- The Washington Times - Tuesday, September 26, 2000

George W. Bush pulled ahead in a new nationwide poll released yesterday, with his biggest gains coming among women a group the Texas governor targeted last week with appearances on two popular daytime talk shows.
A CNN-USA Today-Gallup poll of 718 likely voters taken Friday through Sunday found Mr. Bush with a three-point lead, 47 percent to 44 percent. The poll found the Republican presidential candidate had gained 10 points among women since the middle of last week and narrowed Mr. Gore's lead from double-digits to just four points.
Republican campaign pollster John McLaughlin attributed the Bush surge in part to Mr. Bush's "regaining the women voters he had in the spring and summer, the ones who thought he was a good, strong leader and family person. They liked his ideas on taxes and Social Security and his saying he would restore honesty and integrity in the White House."
A host of other polls released yesterday and over the weekend show Mr. Bush either leading or trailing by an amount within the survey's margin of error. Mr. Gore's biggest lead two points is in a Newsweek poll with a four-point margin of error.
But even that was bad news for the vice president the same poll conducted only a week ago had him up 13 points.
"It's a reflection of the governor's policies, the fact that voters are paying attention to his substantive message," said Bush spokesman Ari Fleischer.
Mr. Gore yesterday dismissed the findings and those of all polls, past, present and future.
"The polls are just a series of snapshots that are very misleading… . I really think that polls are overemphasized… . It really gets too much attention in the press," Mr. Gore said on NBC's "Today" show.
Independent pollster John Zogby released his latest survey yesterday of 1,003 likely voters, which showed Mr. Bush ahead 44 percent to 42 percent.
"I'd call it a surge for Bush," Mr. Zogby said. Both the daytime TV stars with which Mr. Bush appeared last week Oprah Winfrey and Regis Philbin have big audiences of women. "Even more important than the women who watched were the reverberations from all the news broadcasts about the show."
"Basically, he is reaching moms, consolidating support among men and doing better in $25,000 to $50,000 income group," Mr. Zogby said. "This is the result of his being on message.
"Bush does best in getting swing voters when he talks about things that have worked for him in the past, like 'compassionate conservatism.' For some reason, he seemed to drop it for about three weeks, but it's certainly what he conveyed on Oprah."
Republican pollster Ed Goeas agreed.
"Bush is doing better because he is running his own campaign again, talking about the issues he thinks are important and not responding to the things Gore was trying to bog him down in," said Mr. Goeas.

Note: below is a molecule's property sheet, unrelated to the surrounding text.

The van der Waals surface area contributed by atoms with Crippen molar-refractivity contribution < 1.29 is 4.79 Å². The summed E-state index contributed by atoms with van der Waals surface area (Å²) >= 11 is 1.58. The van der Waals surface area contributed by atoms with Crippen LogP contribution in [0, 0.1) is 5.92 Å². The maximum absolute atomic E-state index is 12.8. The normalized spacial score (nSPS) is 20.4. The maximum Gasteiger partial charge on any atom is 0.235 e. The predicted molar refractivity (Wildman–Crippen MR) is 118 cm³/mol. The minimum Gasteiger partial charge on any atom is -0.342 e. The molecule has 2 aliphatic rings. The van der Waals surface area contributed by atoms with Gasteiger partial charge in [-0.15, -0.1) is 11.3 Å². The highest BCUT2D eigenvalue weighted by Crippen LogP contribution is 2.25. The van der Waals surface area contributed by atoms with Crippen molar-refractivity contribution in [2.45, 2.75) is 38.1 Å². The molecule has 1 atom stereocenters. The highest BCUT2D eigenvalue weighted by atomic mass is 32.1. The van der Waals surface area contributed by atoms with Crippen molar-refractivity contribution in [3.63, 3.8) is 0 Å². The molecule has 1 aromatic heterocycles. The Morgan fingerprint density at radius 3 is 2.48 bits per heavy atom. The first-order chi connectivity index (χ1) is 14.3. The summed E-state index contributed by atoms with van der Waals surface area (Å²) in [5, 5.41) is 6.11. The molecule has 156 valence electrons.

Another reason for the Bush resurgence, in Mr. McLaughlin's view, is that the Republican candidate since last week has begun to "maximize his conservative base and expose Gore's positions on the left. By doing that, he also exposes Gore's character weaknesses, his liberal positions and his dishonesty."
One measure of the Bush advance is the contrast with Mr. Zogby's earlier polling. His Sept. 10-12 survey had the vice president leading 46 percent to 39 percent. By Sept. 17-19, Mr. Bush had narrowed the Gore edge to 45 percent to 41 percent in the Zogby poll.
"His appearances on 'Oprah' and 'Philbin' presented positive images that trumped anything negative from [earlier] the essence of a good week for Bush," Mr. Zogby said.
Republicans noted that Mr. Bush's campaign has shown a new energy and focus. For nearly two weeks, he has responded to Mr. Gore's initiatives and attacks with the rapidity that sympathetic critics earlier complained was lacking.
"The fact is that for the last 12 days we have dominated the news," said Republican National Committee spokesman William Pascoe. "The press coverage began to turn on [Sept. 13]. The Gore campaign can argue that on one or two days they battled us to a draw, but there was no single day where they won flat out."
Mr. Zogby earlier had predicted a Bush comeback. "After a dismal three weeks after the party conventions [in August], he was down in my polling only six or seven points, not 15 points [in some other polls]," he recalled. "I said back then that he ought to be able to make it a tight race by getting back on message. And he did."
Not all the latest polling confirms the Bush surge. In Scott Rasmussen's latest Portrait of American tracking poll of 2,250 likely voters, Mr. Bush has a one-point lead, 42 percent to 41 percent, down from a five-point Bush lead a month ago.
Better news for Mr. Bush is a Sept. 20 Rasmussen poll of likely Florida voters. It has a Bush-Gore dead heat at 43 percent each, compared with the Aug. 27 Rasmussen poll that had Mr. Gore ahead 48 percent to 40 percent. The poll has a four point error margin.
The Rasmussen tracking of electoral college votes in the states since both parties' conventions shows Mr. Gore with a slight lead, 213-210, with the remaining 114 ranked as tossups. Mr. Bush has 121 votes solidly for him and another 89 leaning his way, the poll found, while Mr. Gore has only 52 solidly for him with another 161 leaning toward him.
Mr. Bush's campaign has pulled its ads from Illinois, which Bush campaign strategist Karl Rove once described as a key battleground state, but the Texas governor continues to campaign in California, to the consternation of some Bush supporters who think the expensive effort there is hopeless. But Mr. Rasmussen's state polling shows a significant difference between the two states. His Sept. 18 Illinois poll showed Mr. Bush trailing in Illinois by 12 points, but a Sept. 21 Rasmussen poll of likely California voters found Mr. Bush only six points behind Mr. Gore.

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